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BRCA-Mutated Triple-Negative Breast Cancer

Panelists: Adam M. Brufsky, MD, PhD, University of Pittsburgh Cancer Institute; Carlos L. Arteaga, MD, Vanderbilt University; Jose Baselga, MD, PhD, Memorial Sloan Kettering Cancer Center; Kimberly Blackwell, MD, Duke Cancer Institute; Debu Tripathy, MD, University of Texas MD Anderson Cancer Center; Denise A. Yardley, MD, Sarah Cannon Research Institute; Hope S. Rugo, MD, UCSF Helen Diller Family Comprehensive Cancer Center
Published: Monday, Jul 24, 2017



Transcript:

Adam M. Brufsky, MD, PhD:
Switching to platinums for a minute, away from the capecitabine: The issue with platinums is that we have a potential biomarker. So do people believe in using BRCA status as a biomarker for platinum sensitivity?

José Baselga, MD, PhD: Yes.

Debu Tripathy, MD: I think it’s true. The TNT trial showed that. There has hence been a bit from other trials, like the GeparSixto trial. Now, what impact it will have, what role other drugs such as PARP inhibitors will play in that landscape, is still an open question. But if you’re simply asking that question as to platinum, I think platinums are not necessarily uniquely helpful over other chemotherapy in triple-negative disease, but in BRCA mutation carriers, they are better.

Adam M. Brufsky, MD, PhD: So are you sequencing everybody who walks in the door now for BRCA status?

Kimberly L. Blackwell, MD: Do you mean germ line?

Adam M. Brufsky, MD, PhD: A person with triple-negative breast cancer walks in the door. Do you test BRCA status in the absence of family history?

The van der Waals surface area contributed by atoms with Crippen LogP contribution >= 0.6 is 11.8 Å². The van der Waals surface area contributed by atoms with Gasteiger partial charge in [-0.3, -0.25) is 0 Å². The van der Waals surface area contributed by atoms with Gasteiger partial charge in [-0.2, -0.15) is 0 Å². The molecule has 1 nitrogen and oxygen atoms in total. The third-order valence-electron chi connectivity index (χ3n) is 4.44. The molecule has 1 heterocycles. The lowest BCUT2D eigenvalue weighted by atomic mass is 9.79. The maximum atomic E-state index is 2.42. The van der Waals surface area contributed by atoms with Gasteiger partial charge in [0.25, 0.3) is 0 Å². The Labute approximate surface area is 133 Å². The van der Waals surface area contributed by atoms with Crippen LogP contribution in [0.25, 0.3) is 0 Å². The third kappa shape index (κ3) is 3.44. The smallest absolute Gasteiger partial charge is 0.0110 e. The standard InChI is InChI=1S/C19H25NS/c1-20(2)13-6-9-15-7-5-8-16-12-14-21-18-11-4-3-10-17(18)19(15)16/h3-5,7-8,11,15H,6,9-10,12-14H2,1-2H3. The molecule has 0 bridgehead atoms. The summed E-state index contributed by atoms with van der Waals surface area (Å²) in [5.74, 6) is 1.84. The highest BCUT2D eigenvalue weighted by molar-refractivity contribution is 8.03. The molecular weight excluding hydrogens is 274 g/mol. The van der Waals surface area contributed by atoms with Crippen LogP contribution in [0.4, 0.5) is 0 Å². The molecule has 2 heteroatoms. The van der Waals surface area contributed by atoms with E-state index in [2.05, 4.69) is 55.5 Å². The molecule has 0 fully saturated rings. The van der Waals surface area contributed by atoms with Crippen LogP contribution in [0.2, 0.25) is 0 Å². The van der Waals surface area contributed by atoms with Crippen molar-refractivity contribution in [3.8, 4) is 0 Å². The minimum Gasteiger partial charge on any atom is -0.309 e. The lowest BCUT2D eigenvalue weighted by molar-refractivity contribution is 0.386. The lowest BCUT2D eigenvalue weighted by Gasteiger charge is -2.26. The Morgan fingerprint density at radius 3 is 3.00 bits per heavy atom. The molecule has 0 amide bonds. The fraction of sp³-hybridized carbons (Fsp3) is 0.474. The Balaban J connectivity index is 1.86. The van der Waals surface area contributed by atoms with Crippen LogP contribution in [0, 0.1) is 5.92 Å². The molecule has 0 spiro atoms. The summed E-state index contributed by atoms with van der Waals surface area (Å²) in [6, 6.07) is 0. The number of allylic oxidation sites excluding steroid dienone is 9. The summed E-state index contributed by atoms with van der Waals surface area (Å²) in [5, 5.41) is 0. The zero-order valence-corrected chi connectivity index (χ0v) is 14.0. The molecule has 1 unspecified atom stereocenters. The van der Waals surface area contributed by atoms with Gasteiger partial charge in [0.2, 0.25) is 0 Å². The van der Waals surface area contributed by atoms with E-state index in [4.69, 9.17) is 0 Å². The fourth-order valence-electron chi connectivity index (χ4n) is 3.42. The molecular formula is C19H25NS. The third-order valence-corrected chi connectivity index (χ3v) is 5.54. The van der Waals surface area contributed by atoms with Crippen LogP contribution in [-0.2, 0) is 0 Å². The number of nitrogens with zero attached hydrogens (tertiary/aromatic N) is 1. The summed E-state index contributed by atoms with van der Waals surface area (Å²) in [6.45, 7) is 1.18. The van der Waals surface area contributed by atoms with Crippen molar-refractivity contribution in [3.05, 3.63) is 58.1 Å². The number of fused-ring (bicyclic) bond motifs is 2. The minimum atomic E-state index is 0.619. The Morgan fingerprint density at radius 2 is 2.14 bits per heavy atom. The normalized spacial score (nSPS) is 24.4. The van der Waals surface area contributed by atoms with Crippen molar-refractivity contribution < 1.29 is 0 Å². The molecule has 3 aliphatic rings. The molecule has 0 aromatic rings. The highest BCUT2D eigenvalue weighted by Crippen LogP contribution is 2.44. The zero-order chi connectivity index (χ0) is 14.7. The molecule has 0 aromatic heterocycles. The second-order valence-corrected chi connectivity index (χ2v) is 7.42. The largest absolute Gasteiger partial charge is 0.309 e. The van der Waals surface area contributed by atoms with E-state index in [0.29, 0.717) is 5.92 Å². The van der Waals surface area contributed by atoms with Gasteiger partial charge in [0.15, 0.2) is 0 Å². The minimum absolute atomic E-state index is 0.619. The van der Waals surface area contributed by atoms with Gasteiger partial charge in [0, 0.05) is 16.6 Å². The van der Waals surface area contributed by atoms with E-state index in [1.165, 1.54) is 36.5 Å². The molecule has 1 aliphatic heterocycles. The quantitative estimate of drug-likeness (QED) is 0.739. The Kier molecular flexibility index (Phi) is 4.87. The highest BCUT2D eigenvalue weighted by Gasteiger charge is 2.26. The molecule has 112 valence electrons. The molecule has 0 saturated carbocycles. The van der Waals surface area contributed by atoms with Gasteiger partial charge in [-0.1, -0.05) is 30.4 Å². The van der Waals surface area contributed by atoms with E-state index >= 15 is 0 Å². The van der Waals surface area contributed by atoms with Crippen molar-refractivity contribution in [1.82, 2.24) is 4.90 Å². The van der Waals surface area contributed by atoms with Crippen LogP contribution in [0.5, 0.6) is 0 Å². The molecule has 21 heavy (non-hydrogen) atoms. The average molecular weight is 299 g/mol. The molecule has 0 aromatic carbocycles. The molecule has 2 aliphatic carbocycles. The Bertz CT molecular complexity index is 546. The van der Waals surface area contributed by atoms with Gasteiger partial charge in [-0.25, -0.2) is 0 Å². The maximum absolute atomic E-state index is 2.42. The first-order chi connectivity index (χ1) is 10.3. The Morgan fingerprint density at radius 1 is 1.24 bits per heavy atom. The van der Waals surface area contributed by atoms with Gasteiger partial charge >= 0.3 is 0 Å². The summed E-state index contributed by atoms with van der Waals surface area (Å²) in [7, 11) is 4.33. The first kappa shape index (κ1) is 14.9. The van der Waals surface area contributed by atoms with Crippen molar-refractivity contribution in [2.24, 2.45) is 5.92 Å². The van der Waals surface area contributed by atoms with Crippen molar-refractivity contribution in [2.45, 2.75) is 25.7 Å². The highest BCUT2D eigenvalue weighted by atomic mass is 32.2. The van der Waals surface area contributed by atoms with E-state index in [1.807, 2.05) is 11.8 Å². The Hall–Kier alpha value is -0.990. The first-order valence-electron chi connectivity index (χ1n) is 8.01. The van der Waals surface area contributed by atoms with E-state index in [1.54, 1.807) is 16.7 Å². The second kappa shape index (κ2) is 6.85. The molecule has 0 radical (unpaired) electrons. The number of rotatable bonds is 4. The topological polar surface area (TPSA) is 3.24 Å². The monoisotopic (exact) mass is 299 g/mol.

Kimberly L. Blackwell, MD: Yes. In the early-stage setting, if they are eligible for platinum-based therapy, if I’m going to give it in the preoperative setting—I don’t give platinums in the adjuvant setting, but if they have a big enough tumor that I’m considering preoperative therapy—I will send them for testing. And I think after this ASCO meeting, for the majority, if not all, of my patients facing recurrent or metastatic triple-negative breast cancer, the standard will become that they need to have BRCA testing.

Adam M. Brufsky, MD, PhD: Go ahead, Carlos.

Carlos L. Arteaga, MD: Based on the data of Fergus Couch, triple-negative patients with sporadic-looking cancer who have a family history have up to a 20% chance of having a germ line mutation.

Adam M. Brufsky, MD, PhD: But what about the ones who don’t have a family history? So if someone walks in the door—say she has a mom and 2 sisters who don’t have breast cancer, but she has a triple-negative breast cancer, and she’s 50.

Carlos L. Arteaga, MD: I would rely on the advice of genetic counselors and the need or not of that patient having germ line testing.

Debu Tripathy, MD: But just to be clear, the NCCN guidelines and the American Society of Human Genetics are recommending…

Adam M. Brufsky, MD, PhD: Everybody under 60 years with triple-negative, I agree. The real question, especially if we’re going to talk about PARP inhibitors in a second, but at least with platinum—we’ve turned this now from a screening decision to a therapeutic decision. It’s a totally different thing. So we’re still worried about screening the family for mutations, but it now really will determine our therapy.

Debu Tripathy, MD: Right.

José Baselga, MD, PhD: Yes.

Kimberly L. Blackwell, MD: Yes. And again, we have a 1-out-of-5 chance of detecting HER2 amplification, 1 out of 3, and we have a therapy linked to that, and we test for it uniformly. I think BRCA is at that point in the metastatic setting.

Adam M. Brufsky, MD, PhD: The difference between BRCA and HER2 is that there are implications for people other than the patients.

Kimberly L. Blackwell, MD: And we as a society will have to deal with that.

Adam M. Brufsky, MD, PhD: How are we going to do that?

Kimberly L. Blackwell, MD: Precision medicine is here. You can have your own DNA sequenced, and it has implications for your own family members too. So I don’t think this is a unique example. We’re going to run out of time if we have a discussion about precision medicine, but honestly, I think we’re going to have to embrace it now.